Yes, the 22 members of the Finance Committee could send an expensive, unproven voucher scheme to the House Floor for a vote — or, they could reject the plan or delay a vote until later.

The cost of the program at full implementation comes in at $130 million or more. Local school boards would lose funding but still have to maintain facilities and staffing at or near current levels.

This comes at a time when the state is facing a lawsuit calling its funding of public schools inadequate.

It seems that, no matter what you believe about the merits of that lawsuit, it would be wise to wait on starting an expensive new program until the suit is settled. Imagine if the state opens vouchers and then also loses the school funding lawsuit. The money that would then be going to vouchers could be used to boost funding at public schools.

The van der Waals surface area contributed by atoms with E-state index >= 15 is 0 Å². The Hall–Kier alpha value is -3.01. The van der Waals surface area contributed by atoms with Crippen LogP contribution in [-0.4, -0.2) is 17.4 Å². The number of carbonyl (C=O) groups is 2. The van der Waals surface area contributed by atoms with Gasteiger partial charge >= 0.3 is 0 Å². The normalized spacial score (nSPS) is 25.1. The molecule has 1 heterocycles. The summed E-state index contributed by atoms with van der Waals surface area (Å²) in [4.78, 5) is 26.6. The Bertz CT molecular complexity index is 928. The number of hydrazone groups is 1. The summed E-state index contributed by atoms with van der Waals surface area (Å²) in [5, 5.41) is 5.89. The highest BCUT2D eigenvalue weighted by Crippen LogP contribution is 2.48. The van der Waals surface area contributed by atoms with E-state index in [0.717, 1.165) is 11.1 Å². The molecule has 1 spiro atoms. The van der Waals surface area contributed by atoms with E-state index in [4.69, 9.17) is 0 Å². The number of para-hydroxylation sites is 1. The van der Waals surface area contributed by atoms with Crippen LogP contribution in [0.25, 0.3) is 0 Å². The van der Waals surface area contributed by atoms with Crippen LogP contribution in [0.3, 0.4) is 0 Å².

Aside from the funding question, though, it’s important to pay attention to outcomes. As Jon Alfuth noted in an article on the topic last year, so far, there is little to no evidence of a positive impact on student outcomes from a voucher program.

If what we do in education is truly all about the students, then we should adopt policies that have proven positive impacts.

Proponents may argue, though, that vouchers haven’t shown harm and it is possible Tennessee’s program could be the one that finally shows a benefit.

Except, now there’s a study of Louisiana’s voucher program. Instead of showing no impact or a slight positive impact, the study shows actual harms to students participating in the program.